The Arabian Desert dominates much of the Arabian Peninsula. The Rub al-Khali, the largest continuous body of sand on Earth, stretches across the Arabian Desert from Jordan and Iraq to the north and Qatar and Yemen to the south. This desert eco-region is home to a variety of animals adapted for life in an arid, nearly water-free environment.
Cape hares, sand cats, striped hyenas, red foxes, caracals, two species of gazelle and Arabian wolves, camels and oryxes live within the Arabian desert. Mammals in the desert inhabit both the region’s arid and semi-desert brush areas. One of the most recognizable mammals in the area, the Arabian camel (Camelus dromedarius), thrives by storing up to 80 pounds of fat in its single hump. These camels, also known as dromedaries, have the ability to metabolize stored fat for energy when sustenance is unavailable.
Insects and arthropods permeate the Arabian Desert. Scorpions, spiders, ants, bees, wasps, moths and beetles have a long history within the region. Scarab beetles, members of the family Scarabaeoidea, consume dung and plant material and are the most numerous group of beetles in the desert. One of the largest arachnids in the Arabian Desert -- the Egyptian giant sopulgid, otherwise known as the camel spider (Galeodes arabs) -- grows up to 6 inches long and can move as fast as 10 miles per hour.
Snakes, lizards and geckos thrive in the Arabian Desert. More than 100 lizard species live in the region, with geckos boasting the largest variety of species. However, the largest and most famous lizard in the desert is the Egyptian uromastyx (Uromastyx aegyptia), commonly known as the dhub. These agamids grow up to 2 feet long and can weigh up to 10 pounds. Herbivores, they are commonly hunted for food. Cobras and horned vipers also inhabit the desert, though these venomous reptiles manage to avoid Saudi dinner plates.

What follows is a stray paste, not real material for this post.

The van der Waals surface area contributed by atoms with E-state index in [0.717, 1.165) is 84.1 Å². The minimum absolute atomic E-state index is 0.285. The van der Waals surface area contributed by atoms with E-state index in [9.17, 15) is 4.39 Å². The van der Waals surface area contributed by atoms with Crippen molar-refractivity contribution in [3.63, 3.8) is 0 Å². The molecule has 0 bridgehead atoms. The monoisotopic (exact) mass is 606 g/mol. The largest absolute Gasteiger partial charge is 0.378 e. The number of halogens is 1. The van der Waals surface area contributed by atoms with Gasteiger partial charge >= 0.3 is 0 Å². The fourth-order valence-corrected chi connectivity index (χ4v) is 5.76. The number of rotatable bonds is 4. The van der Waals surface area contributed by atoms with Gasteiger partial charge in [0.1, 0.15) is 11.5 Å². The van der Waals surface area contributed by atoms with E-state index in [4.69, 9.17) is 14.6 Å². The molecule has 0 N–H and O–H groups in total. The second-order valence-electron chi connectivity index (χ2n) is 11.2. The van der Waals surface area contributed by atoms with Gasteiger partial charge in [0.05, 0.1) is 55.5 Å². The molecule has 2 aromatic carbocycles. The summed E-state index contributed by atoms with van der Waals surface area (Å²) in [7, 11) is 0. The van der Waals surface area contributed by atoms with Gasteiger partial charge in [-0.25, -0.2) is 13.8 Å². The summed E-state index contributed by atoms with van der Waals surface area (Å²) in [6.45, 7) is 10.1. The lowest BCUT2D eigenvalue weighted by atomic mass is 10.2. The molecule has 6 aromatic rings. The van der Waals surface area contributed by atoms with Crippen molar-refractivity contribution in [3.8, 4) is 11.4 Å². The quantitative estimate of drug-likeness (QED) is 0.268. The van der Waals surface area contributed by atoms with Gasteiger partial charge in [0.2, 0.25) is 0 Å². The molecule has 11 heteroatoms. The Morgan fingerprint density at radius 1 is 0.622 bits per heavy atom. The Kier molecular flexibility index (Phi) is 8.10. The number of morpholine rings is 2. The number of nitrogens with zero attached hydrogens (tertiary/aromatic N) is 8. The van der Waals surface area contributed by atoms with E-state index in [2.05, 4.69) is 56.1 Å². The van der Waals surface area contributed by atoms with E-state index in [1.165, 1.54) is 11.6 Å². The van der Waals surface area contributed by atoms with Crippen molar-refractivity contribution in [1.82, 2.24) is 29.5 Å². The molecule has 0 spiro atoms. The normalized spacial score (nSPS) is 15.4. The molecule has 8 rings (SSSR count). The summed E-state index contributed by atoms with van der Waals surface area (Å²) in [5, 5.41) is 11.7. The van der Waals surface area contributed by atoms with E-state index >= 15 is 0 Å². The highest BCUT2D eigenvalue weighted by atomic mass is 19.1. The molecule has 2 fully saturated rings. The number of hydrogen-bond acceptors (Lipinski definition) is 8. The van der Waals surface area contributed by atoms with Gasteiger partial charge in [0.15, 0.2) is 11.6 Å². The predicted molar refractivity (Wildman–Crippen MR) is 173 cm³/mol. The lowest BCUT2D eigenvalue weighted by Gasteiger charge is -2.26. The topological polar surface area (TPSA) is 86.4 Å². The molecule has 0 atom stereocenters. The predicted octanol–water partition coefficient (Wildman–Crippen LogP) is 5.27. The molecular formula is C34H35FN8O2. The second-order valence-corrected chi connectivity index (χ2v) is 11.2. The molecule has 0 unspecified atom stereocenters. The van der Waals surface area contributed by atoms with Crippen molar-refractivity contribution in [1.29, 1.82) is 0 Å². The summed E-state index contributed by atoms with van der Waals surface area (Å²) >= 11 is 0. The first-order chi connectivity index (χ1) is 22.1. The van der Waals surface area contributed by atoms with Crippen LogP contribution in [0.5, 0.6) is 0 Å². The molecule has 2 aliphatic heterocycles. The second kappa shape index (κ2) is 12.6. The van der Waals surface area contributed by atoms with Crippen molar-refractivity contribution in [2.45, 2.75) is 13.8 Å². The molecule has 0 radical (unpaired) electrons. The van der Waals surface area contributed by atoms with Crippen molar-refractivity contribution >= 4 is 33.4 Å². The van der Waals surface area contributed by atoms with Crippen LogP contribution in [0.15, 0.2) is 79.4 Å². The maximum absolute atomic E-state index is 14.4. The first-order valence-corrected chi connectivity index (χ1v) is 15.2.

Hundreds of avian species inhabit or pass through the Arabian Desert each year. Birds of prey like vultures, buzzards and falcons are some of the most prevalent, though they are not endemic to the area. The Lanner falcon (Falco biarmicus) is one of the oldest species of heirofalcons and is a fast, agile hunter. Swallows, martins, sparrows and doves also pepper the skies. The Namaqua dove (Oena capensis) has a light gray body and black face and underside of the neck, making him easily identifiable on bird-watching trips through the desert.
- Marshall Cavendish: Flora and Fauna of the Arabian Peninsula
- National Geographic: Arabian (Dromedary) Camel
- UAE Interact: Insects and Other Arthropods
- National Geographic: Egyptian Giant Solpugid
- Reptile Channel: Herping Saudi Arabia Lizards
- Avibase: Saudi Arabia
- Northwest Wildlife Online: Saudi Arabian Birds
- National Aviary: Lanner Falcon
- Hemera Technologies/AbleStock.com/Getty Images